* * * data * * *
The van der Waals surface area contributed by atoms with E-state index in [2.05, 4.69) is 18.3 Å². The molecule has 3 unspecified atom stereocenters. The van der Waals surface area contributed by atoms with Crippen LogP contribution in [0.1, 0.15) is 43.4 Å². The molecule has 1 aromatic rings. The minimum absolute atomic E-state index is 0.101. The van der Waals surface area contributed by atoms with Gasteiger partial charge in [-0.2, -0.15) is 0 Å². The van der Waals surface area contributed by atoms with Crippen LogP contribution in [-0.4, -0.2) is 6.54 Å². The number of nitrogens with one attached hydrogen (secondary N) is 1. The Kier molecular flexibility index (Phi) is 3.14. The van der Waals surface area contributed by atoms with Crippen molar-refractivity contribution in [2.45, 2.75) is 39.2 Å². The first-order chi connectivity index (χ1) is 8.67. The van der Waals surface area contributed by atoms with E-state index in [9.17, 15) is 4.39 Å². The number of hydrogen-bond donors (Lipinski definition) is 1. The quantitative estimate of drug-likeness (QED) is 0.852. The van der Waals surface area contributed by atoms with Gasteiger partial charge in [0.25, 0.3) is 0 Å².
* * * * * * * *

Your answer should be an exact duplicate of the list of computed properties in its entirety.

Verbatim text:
The van der Waals surface area contributed by atoms with E-state index in [2.05, 4.69) is 18.3 Å². The molecule has 3 unspecified atom stereocenters. The van der Waals surface area contributed by atoms with Crippen LogP contribution in [0.1, 0.15) is 43.4 Å². The molecule has 1 aromatic rings. The minimum absolute atomic E-state index is 0.101. The van der Waals surface area contributed by atoms with Gasteiger partial charge in [-0.2, -0.15) is 0 Å². The van der Waals surface area contributed by atoms with Crippen LogP contribution in [-0.4, -0.2) is 6.54 Å². The number of nitrogens with one attached hydrogen (secondary N) is 1. The Kier molecular flexibility index (Phi) is 3.14. The van der Waals surface area contributed by atoms with Crippen molar-refractivity contribution in [2.45, 2.75) is 39.2 Å². The first-order chi connectivity index (χ1) is 8.67. The van der Waals surface area contributed by atoms with E-state index in [9.17, 15) is 4.39 Å². The number of hydrogen-bond donors (Lipinski definition) is 1. The quantitative estimate of drug-likeness (QED) is 0.852. The van der Waals surface area contributed by atoms with Gasteiger partial charge in [0.25, 0.3) is 0 Å².